O, sky strengths! A stylish suite of imitation black marble furniture. What luck! To get in one day both a fridge and new future.
УThereТll be even moreФ I sang a popular Russian song.
УNow look whoТs finding things easy,Ф said Tim.
It took us a good three hours to assemble and arrange he furniture. Our old furniture was in the way. Tim kicked an old cough, which we got from the Salvation Army, and commanded, УLetТs chuck it on the native stripФ.
УAre you, Tim, mad?Ф I said, furious.
УIt really spoil the whole interiorФ, said Tim and he helped me understand what he meant by this word СinteriorТ.
In short, his СinteriorТ convinced me. We dragged all the ramshackle furniture out onto the nature-strip. Let whoever wanted it have it.
Soon after, my wife turned up. She looked around wildly for a couple of minutes, then hit us with УWhatТs this? WhereТd you get it? How much did you fork out?Ф
УFree,Ф I answered, Уfrom the native stripФ.
УFrom the nature-strip,Ф I repeated. УThey left them, and we took themФ.
УWhat, did you pinch them?Ф whispered my wife and clasped her hands in dismay.
Tim and I exchanged condescending grins. Then Tim began enlightening her about Australian customs, while I just echoed СyesТ.
For a long time my wife couldnТt get how this new things came to be lying about on the native strips. But my friend was logical and patient.
Tim tried to make her understand prosperity of Australia, but she was continuing her own, saying: УI understand, that Australia is a rich country, but not so rich to throw expansive furniture aboutФ.
But Tim clear sorted all things out, and finally my wife put a relevant question:
УYou didnТt see, by any chance, a washing machine on the native strip? IТm already really stuffed from running back and forth to the laundromat.Ф
УYouТll get, my dear, a washing machine, a whistle evenФ, I promised her.
Our interior design, of course, wasnТt to her liking, and she made us move the furniture. To argue with her would be just wasting time. We spent another solid hour under her watchful supervision. She felt so at home in her role as commander, all she needed was that whistle.
Suddenly she noticed our old furniture was gone. Tim was about to explain what an СinteriorТ was, but she waved off and ran out to the native strip. She came back with a happy smile on her face and two old stools in her hands.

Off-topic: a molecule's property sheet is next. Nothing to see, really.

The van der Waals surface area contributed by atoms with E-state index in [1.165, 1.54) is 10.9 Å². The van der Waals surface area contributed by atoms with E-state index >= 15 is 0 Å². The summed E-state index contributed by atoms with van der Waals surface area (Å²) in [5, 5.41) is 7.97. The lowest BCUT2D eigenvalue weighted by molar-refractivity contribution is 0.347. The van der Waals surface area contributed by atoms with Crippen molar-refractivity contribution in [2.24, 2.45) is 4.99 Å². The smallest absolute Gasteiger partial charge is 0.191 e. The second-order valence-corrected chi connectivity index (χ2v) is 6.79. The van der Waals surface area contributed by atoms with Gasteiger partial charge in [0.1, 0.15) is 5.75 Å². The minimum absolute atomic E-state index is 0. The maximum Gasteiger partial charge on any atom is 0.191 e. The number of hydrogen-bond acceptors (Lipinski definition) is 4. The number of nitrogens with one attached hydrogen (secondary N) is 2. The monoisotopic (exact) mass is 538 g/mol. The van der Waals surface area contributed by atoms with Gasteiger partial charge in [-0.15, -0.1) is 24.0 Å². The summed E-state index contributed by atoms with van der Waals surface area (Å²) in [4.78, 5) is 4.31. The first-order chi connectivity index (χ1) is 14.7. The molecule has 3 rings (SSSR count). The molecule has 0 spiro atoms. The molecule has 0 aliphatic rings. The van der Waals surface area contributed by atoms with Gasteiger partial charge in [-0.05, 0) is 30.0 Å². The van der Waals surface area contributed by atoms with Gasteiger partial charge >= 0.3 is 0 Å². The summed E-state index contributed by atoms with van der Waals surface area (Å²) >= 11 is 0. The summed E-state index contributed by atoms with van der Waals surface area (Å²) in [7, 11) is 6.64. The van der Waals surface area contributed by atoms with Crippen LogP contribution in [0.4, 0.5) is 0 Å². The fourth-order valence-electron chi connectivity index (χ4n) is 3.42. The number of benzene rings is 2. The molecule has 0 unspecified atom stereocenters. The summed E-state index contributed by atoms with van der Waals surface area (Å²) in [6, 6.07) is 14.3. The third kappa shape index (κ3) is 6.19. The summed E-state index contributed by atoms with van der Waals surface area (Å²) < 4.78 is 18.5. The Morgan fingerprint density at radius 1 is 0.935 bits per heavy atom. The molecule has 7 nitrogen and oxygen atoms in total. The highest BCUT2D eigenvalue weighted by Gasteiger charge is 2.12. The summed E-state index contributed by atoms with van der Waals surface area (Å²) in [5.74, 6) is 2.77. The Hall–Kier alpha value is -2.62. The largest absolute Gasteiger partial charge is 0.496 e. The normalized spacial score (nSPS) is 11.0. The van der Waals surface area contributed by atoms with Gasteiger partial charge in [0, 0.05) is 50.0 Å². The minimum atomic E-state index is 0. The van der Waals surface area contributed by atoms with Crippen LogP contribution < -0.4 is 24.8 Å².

УOur furniture is still thereФ, she informed us, Уand these stools will come in handy for unexpected guests.Ф
УReally, do you plan to sit quests on those stumps?Ф I muttered.
I wanted to chuck out those lumps of wood, but gave up. Let it pass! At least, they wouldnТt spoil our interior.
At last the time came to, as Russians say, СwashТ (drink) our acquisitions. My wife laid a new tablecloth on the new table and put out some nibbles. From the new fridge I got a bottle of УStolichnayaТ vodka, which we brought over with us for special occasion.
УLet this day be the worst day of our lives!Ф Tim really entered into the spirit of things and made an emotional toast to AustraliaТs prosperity.
We joined him with the greatest pleasure, looking on at our СinteriorТ. My wife even shed a few tears.
Then she remembered sheТd promised to visit a friend and ran off out the door. Of course, she couldnТt wait to boast.
Some time after third or forth toast to the health and generosity of Australians, the doorbell rang. I opened the door wide. An Australian stood, mumbling something in their language and trying to peep inside the flat. Apparently, heТd heard about our acquisitions and come to congratulate us.
УYou are welcome to join us,Ф with a grand gesture I invited him in. УYouТll be our first Australian guest!Ф
He entered and went straight to the furniture. He felt it, gasped and swung his arms around. In short, he expressed his delight, sharing our joy.
УThank you!Ф I said in English bowing with thanks.
He kept on admiring the furniture.
УThank you,Т I repeated and made another bow.
The Australian suddenly waved his forefinger under my nose and yelled,
УNo thank youФ.
I was really taken aback.
УIt seems heТs the one whose the furniture it was. HeТs hinting that just a Сthank youТ wonТt be enough to get rid of him,Ф guessed Tim and gave me a wink. УPour him a late-comerТs drink, in our style.Ф
УWhy not?Ф I said with joy and I poured him one up to the brim, as it should be.
I offered our guest a seat and held out the glass. He declined to sit, but took the glass. He drained it in one go and even didnТt make a wry face. He didnТt even touch the appetisers!
УWoah! Russian style! A top bloke!Ф exclaimed Tim.
I was too full of respect. You could see he was one of us.
He again went on in English, pointing to the furniture.
УRepeat it!Ф Tim raised his hand and snapped his fingers.
УYou can see he likes our vodka. He knows whatТs good for him,Ф I said with approval, being happy that IТd satisfied him, and poured for all of us.